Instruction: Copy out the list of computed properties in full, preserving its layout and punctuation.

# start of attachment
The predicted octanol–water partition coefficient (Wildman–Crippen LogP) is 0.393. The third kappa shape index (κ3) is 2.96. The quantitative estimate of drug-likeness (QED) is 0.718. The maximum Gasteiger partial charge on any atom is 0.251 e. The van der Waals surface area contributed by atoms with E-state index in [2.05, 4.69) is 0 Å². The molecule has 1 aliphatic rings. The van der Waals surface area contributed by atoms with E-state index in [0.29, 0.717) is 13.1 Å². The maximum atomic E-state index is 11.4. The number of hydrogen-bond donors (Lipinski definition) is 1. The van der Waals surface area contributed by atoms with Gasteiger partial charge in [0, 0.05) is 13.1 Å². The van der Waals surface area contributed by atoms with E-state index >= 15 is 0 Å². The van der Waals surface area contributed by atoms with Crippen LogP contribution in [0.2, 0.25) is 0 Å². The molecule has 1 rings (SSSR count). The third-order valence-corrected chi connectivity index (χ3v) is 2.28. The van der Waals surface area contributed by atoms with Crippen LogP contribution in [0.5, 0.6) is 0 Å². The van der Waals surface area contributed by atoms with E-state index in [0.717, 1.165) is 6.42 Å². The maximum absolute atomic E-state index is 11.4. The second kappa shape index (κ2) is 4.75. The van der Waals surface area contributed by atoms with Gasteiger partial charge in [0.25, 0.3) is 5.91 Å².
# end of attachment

The predicted octanol–water partition coefficient (Wildman–Crippen LogP) is 0.393. The third kappa shape index (κ3) is 2.96. The quantitative estimate of drug-likeness (QED) is 0.718. The maximum Gasteiger partial charge on any atom is 0.251 e. The van der Waals surface area contributed by atoms with E-state index in [2.05, 4.69) is 0 Å². The molecule has 1 aliphatic rings. The van der Waals surface area contributed by atoms with E-state index in [0.29, 0.717) is 13.1 Å². The maximum atomic E-state index is 11.4. The number of hydrogen-bond donors (Lipinski definition) is 1. The van der Waals surface area contributed by atoms with Gasteiger partial charge in [0, 0.05) is 13.1 Å². The van der Waals surface area contributed by atoms with E-state index >= 15 is 0 Å². The van der Waals surface area contributed by atoms with Crippen LogP contribution in [0.2, 0.25) is 0 Å². The molecule has 1 rings (SSSR count). The third-order valence-corrected chi connectivity index (χ3v) is 2.28. The van der Waals surface area contributed by atoms with Crippen LogP contribution in [0.5, 0.6) is 0 Å². The van der Waals surface area contributed by atoms with E-state index in [0.717, 1.165) is 6.42 Å². The maximum absolute atomic E-state index is 11.4. The second kappa shape index (κ2) is 4.75. The van der Waals surface area contributed by atoms with Gasteiger partial charge in [0.25, 0.3) is 5.91 Å².